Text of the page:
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Entrepreneurs power New Orleans restoration

This week is all about the SMB and entrepreneurs: looking back at those who helped rebuild Crescent City, helping those in the midst of correctly classifying their employees per the DOL Interpretation, and examining a single employment law that may be a game changer for all businesses by 2020. And, if you’ve not read it yet, we’ve got the must-read piece for HR from the New York Times as well as the TNLT review.


New Orleans restoration powered by the SMB

Inc.: Meet the Businesses Helping Leads New Orleans Restoration

It’s been a decade since Hurricane Katrina struck, and while Brad Pitt, Harry Connick, Jr. and other celebrities did their part, the real heroes of New Orleans are the small businesses who stayed and worked tirelessly to restore the city to the haven for culture and commerce it has always been. Thanks to entrepreneurs like @jambalayagirl of Cook Me Somethin’ Mister, Entrepreneur Jen Medberry of @Kickboard and Daniel Victory @VictoryNOLA, Crescent City is back in business.

Classifying your employees correctly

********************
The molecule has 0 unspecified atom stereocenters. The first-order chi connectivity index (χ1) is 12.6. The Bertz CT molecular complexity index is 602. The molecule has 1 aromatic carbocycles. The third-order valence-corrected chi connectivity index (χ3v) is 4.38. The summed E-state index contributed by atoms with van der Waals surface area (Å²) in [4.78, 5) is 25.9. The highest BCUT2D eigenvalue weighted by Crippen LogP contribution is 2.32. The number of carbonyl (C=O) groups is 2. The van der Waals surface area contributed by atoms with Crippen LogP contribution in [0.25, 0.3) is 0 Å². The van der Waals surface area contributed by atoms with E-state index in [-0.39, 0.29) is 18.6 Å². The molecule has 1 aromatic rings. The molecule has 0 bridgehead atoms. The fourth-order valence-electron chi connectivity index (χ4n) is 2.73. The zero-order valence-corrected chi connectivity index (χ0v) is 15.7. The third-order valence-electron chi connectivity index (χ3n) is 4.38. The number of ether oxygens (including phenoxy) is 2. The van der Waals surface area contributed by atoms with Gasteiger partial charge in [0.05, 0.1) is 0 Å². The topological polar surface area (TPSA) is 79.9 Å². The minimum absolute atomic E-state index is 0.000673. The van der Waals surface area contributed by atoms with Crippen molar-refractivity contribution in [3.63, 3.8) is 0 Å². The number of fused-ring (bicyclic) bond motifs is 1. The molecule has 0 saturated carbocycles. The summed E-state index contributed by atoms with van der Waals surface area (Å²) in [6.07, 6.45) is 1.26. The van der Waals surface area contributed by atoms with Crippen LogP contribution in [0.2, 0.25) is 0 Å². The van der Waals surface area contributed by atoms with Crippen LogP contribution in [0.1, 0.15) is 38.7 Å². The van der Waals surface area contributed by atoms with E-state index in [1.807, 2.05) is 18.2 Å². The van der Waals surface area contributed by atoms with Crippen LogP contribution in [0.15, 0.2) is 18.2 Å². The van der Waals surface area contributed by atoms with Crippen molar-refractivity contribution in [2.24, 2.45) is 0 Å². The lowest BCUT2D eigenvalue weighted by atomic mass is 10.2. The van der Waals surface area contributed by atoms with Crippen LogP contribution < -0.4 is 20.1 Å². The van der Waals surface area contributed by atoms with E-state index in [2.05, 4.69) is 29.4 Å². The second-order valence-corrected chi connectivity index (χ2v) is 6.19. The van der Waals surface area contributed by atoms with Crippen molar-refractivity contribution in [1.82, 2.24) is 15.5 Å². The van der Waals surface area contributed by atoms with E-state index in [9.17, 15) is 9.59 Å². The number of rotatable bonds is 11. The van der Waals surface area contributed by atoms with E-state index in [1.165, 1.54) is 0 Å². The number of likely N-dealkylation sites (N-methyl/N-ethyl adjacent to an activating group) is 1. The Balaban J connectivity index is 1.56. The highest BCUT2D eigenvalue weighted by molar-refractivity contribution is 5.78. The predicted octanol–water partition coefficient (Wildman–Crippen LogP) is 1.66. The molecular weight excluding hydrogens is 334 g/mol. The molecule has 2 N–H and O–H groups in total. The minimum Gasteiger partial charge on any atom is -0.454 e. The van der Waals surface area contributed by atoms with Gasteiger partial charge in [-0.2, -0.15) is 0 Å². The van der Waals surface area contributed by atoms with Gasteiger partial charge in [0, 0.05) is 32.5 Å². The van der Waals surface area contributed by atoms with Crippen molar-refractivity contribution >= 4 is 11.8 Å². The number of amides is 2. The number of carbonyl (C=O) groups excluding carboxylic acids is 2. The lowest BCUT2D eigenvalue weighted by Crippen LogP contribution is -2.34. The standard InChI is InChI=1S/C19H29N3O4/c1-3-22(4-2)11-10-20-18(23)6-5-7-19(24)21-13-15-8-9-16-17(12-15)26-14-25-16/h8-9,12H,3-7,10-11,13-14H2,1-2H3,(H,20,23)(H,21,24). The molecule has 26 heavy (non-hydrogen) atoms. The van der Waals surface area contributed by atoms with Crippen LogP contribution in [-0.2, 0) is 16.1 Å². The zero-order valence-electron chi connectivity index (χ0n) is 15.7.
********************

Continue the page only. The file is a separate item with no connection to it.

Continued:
Lexology: Employee or independent contractor? Take the true/false quiz

SMBs (and larger companies) are still wrestling with how to classify their workers. Here’s a true/false quiz authored by Texas law firm Baker & McKenzie to help employers correctly classify their employees.



Minimum wage changes for Texans

Lexology: Employment Law Trends for 2015

What do you think has been the most significant trend in employment law? Between the recent cases on religious discrimination in hiring, the new overtime laws, and reclassification of workers, many of the laws passed this year with have a lasting impact. However, this article argues that the most significant change is the shift from the minimum wage to living wage mindset. While some cities have already passed a $15/hr law, in Texas, our first legislated transition to the living wage may be in 2020 with a bill by U.S. Senator Sanders.


TLNT: Maybe Amazon’s New World Of Work Isn’t Right For Someone Like Me

Sometimes, HR can fix a culture problem. But, sometimes, when the company is as big as Amazon, HR suffers from the culture issues as much or more than employees. A recent New York Times article on working at Amazon exposes the issues at the mega-retailer, and the TLNT author claims it is a must read.

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